Further, the approach is resource intensive. The FTC has had to litigate multiple pay-for-delay cases since the Supreme Court’s decision. As former Acting Chairman Maureen Ohlhausen explains, for first 2 years after the Androgel decision, the commission was “relegated to damage control,” having to file “ a series of amicus briefs across the country to rectify misconceptions.”49 Indeed, the FTC finally resolved the Androgel case itself last week, almost 6 years after the Supreme Court decision allowing the case to go forward and more than a decade after the case was filed.

3. Lessons From the Fight Over Pay-for-Delay Settlements

First, pay-for-delay underscores how strong the incentives are for companies to eliminate competition, which benefits them but harms consumers. Further, branded and generic companies are aware of those incentives and act on them.

Second, antitrust rules matter. When courts treated pay-for-delay agreements as legal, their use skyrocketed. (See Figure 5.) When the Supreme Court rejected that approach, their use declined, but they are still occurring.

Figure 5

Third, although the current Supreme Court rule on pay-for-delay settlements protects competition better than the lower courts had, it still has required the FTC to spend substantial resources to prevent clearly anticompetitive conduct.

Congress should pass legislation that creates a strong presumption against pay-for-delay deals such as the Preserve Access to Affordable Generics Act.50 Not only would such legislation stop the practice. It also would free up resources so that the FTC could investigate and challenge other anticompetitive activity in the pharmaceutical industry.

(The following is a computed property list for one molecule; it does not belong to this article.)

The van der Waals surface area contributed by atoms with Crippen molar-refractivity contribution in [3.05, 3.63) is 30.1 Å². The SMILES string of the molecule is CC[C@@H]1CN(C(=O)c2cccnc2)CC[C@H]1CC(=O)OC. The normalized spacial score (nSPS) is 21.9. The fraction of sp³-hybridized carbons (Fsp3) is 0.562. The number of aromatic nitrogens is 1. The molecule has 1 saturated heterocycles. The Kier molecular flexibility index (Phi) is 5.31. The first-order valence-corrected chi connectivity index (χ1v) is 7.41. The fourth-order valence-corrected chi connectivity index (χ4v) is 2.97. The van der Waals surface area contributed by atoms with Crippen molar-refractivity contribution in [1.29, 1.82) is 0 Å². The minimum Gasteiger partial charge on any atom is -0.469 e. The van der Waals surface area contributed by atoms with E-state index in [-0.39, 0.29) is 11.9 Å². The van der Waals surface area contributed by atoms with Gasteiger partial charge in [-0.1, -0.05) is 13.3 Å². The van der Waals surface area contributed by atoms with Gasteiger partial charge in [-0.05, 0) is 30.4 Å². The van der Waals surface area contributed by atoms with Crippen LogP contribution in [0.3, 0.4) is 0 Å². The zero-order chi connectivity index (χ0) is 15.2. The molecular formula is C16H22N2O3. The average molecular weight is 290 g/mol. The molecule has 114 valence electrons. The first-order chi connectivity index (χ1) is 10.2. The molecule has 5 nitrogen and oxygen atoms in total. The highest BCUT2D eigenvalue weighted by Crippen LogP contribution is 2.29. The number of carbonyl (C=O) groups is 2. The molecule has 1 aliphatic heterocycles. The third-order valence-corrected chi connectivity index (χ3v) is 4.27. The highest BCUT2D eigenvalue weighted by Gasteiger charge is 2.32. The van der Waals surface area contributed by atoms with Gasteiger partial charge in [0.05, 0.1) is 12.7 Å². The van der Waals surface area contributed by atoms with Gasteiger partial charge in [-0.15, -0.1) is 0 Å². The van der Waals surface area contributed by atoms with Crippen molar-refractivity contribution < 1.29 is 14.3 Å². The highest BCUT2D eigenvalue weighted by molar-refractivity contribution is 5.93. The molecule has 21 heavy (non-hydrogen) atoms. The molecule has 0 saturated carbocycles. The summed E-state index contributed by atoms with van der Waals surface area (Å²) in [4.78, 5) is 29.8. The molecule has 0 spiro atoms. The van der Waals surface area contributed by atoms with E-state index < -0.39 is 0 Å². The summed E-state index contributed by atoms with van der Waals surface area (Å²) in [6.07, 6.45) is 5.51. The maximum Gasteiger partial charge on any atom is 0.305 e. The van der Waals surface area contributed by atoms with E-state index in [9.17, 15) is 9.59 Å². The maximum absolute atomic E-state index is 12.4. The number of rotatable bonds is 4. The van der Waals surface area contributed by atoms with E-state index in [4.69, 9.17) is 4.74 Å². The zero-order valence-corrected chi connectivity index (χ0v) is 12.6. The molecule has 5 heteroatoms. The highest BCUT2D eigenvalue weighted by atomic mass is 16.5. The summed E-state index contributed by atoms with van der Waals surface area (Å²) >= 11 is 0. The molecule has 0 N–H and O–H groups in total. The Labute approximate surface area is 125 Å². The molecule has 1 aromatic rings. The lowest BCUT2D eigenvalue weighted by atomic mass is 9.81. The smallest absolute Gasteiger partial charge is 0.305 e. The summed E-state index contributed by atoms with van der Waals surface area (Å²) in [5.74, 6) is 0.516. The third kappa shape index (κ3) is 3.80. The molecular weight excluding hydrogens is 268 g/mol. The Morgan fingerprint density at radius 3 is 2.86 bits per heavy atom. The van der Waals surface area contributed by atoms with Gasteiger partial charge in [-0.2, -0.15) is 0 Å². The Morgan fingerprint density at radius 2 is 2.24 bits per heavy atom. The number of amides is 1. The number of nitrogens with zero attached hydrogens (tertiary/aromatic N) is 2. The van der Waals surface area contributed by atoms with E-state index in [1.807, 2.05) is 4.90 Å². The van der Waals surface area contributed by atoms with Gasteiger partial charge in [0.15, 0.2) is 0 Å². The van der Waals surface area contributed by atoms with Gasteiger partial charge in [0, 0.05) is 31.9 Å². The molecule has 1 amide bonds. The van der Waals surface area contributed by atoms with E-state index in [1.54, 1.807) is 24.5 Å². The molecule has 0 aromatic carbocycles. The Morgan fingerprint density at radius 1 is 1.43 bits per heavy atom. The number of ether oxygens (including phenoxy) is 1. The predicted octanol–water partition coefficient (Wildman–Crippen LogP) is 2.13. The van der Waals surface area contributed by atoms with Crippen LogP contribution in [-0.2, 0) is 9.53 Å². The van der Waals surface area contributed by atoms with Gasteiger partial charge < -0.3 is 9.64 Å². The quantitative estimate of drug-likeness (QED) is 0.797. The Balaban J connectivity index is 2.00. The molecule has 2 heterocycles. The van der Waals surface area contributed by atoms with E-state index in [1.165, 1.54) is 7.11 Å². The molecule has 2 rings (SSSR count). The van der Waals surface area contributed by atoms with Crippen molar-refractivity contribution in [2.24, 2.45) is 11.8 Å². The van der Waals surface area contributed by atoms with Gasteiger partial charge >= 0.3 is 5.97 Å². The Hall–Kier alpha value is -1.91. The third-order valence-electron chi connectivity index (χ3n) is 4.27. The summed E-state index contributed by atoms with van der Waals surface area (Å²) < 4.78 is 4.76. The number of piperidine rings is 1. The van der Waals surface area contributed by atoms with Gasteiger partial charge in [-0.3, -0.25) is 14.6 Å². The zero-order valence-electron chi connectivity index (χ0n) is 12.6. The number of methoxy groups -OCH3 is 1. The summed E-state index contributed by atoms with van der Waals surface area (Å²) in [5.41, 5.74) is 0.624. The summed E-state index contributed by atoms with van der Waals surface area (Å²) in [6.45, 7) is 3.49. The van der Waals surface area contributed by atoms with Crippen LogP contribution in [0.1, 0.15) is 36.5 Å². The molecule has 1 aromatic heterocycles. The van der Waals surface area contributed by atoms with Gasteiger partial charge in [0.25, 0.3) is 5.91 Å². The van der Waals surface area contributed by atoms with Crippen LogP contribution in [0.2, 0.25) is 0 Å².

D. Stopping Anticompetitive Conduct Before it Starts: The Need for Strong Deterrence

Some practices such as pay-for-delay and sample blockades can be addressed through industry-specific legislation, as I have discussed. But Congress cannot legislate a specific statute for every type of conduct. Over the years, the courts have limited the reach of the antitrust laws, particularly regarding conduct by monopolists or vertical agreements (those that are between actors at different levels of the supply chain such as a branded manufacturer and a Pharmacy Benefit Manager).51 This development is problematic in the context of pharmaceutical markets. When combined with the substantial benefits of limiting generic competition, complex and vague doctrines are an invitation for companies to act on those incentives, which will increase prescription drug pricing.

This dynamic increases the importance of monetary remedies. The Federal Trade Commission has deprived companies of the profits they earned while violating the antitrust laws.52 Recently, the Third Circuit Court of Appeals clipped the FTC’s ability to seek monetary remedies in precisely the type of case where it is most needed.

The FTC alleged that ViroPharma had illegally maintained its monopoly over Vancocin capsules (a drug that treats a potentially life-threatening gastrointestinal infection) by filing sham petitions to delay the approval of generic competition: